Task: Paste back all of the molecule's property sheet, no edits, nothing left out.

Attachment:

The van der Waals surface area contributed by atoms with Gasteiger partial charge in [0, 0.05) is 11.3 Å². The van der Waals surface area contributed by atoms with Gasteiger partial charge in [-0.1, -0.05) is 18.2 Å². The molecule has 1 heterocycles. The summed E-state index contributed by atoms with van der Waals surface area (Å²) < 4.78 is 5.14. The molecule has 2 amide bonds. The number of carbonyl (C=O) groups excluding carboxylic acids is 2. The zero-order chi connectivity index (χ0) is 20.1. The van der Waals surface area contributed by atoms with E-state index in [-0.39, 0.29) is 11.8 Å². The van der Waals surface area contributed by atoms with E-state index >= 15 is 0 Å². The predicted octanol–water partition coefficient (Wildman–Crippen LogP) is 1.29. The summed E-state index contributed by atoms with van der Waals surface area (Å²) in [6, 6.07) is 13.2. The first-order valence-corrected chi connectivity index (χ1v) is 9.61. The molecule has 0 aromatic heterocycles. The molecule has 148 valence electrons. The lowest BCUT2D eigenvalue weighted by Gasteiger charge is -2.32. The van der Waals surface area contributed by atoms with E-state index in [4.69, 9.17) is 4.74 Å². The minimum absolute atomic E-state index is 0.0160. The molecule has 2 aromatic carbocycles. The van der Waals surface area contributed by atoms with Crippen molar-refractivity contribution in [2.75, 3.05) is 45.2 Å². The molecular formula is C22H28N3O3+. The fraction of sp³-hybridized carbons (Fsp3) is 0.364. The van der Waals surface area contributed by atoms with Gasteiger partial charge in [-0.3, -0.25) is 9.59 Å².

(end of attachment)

The van der Waals surface area contributed by atoms with Gasteiger partial charge in [0, 0.05) is 11.3 Å². The van der Waals surface area contributed by atoms with Gasteiger partial charge in [-0.1, -0.05) is 18.2 Å². The molecule has 1 heterocycles. The summed E-state index contributed by atoms with van der Waals surface area (Å²) < 4.78 is 5.14. The molecule has 2 amide bonds. The number of carbonyl (C=O) groups excluding carboxylic acids is 2. The zero-order chi connectivity index (χ0) is 20.1. The van der Waals surface area contributed by atoms with E-state index in [-0.39, 0.29) is 11.8 Å². The van der Waals surface area contributed by atoms with E-state index >= 15 is 0 Å². The predicted octanol–water partition coefficient (Wildman–Crippen LogP) is 1.29. The summed E-state index contributed by atoms with van der Waals surface area (Å²) in [6, 6.07) is 13.2. The first-order valence-corrected chi connectivity index (χ1v) is 9.61. The molecule has 0 aromatic heterocycles. The molecule has 148 valence electrons. The lowest BCUT2D eigenvalue weighted by Gasteiger charge is -2.32. The van der Waals surface area contributed by atoms with E-state index in [4.69, 9.17) is 4.74 Å². The minimum absolute atomic E-state index is 0.0160. The molecule has 2 aromatic carbocycles. The van der Waals surface area contributed by atoms with Crippen molar-refractivity contribution in [2.75, 3.05) is 45.2 Å². The molecular formula is C22H28N3O3+. The fraction of sp³-hybridized carbons (Fsp3) is 0.364. The van der Waals surface area contributed by atoms with Gasteiger partial charge in [-0.3, -0.25) is 9.59 Å².